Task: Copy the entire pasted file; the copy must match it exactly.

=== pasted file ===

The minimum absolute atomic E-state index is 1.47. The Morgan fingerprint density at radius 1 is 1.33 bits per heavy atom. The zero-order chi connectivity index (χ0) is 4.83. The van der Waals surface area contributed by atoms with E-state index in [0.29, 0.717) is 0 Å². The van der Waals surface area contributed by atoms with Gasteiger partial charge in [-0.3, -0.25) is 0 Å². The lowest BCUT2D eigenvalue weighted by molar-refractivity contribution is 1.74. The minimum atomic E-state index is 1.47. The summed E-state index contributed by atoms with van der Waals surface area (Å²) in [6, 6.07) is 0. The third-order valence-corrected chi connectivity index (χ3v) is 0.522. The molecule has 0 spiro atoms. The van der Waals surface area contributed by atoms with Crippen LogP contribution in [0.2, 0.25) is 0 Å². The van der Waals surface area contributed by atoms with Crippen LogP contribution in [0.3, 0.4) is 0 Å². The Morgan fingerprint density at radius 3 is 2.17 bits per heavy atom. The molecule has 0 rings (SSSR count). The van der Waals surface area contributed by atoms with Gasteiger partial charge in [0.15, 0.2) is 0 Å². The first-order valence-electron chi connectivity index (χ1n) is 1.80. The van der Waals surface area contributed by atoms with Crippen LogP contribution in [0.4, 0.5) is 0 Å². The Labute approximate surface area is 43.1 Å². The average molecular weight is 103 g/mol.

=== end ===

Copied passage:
The minimum absolute atomic E-state index is 1.47. The Morgan fingerprint density at radius 1 is 1.33 bits per heavy atom. The zero-order chi connectivity index (χ0) is 4.83. The van der Waals surface area contributed by atoms with E-state index in [0.29, 0.717) is 0 Å². The van der Waals surface area contributed by atoms with Gasteiger partial charge in [-0.3, -0.25) is 0 Å². The lowest BCUT2D eigenvalue weighted by molar-refractivity contribution is 1.74. The minimum atomic E-state index is 1.47. The summed E-state index contributed by atoms with van der Waals surface area (Å²) in [6, 6.07) is 0. The third-order valence-corrected chi connectivity index (χ3v) is 0.522. The molecule has 0 spiro atoms. The van der Waals surface area contributed by atoms with Crippen LogP contribution in [0.2, 0.25) is 0 Å². The van der Waals surface area contributed by atoms with Crippen LogP contribution in [0.3, 0.4) is 0 Å². The Morgan fingerprint density at radius 3 is 2.17 bits per heavy atom. The molecule has 0 rings (SSSR count). The van der Waals surface area contributed by atoms with Gasteiger partial charge in [0.15, 0.2) is 0 Å². The first-order valence-electron chi connectivity index (χ1n) is 1.80. The van der Waals surface area contributed by atoms with Crippen LogP contribution in [0.4, 0.5) is 0 Å². The Labute approximate surface area is 43.1 Å². The average molecular weight is 103 g/mol.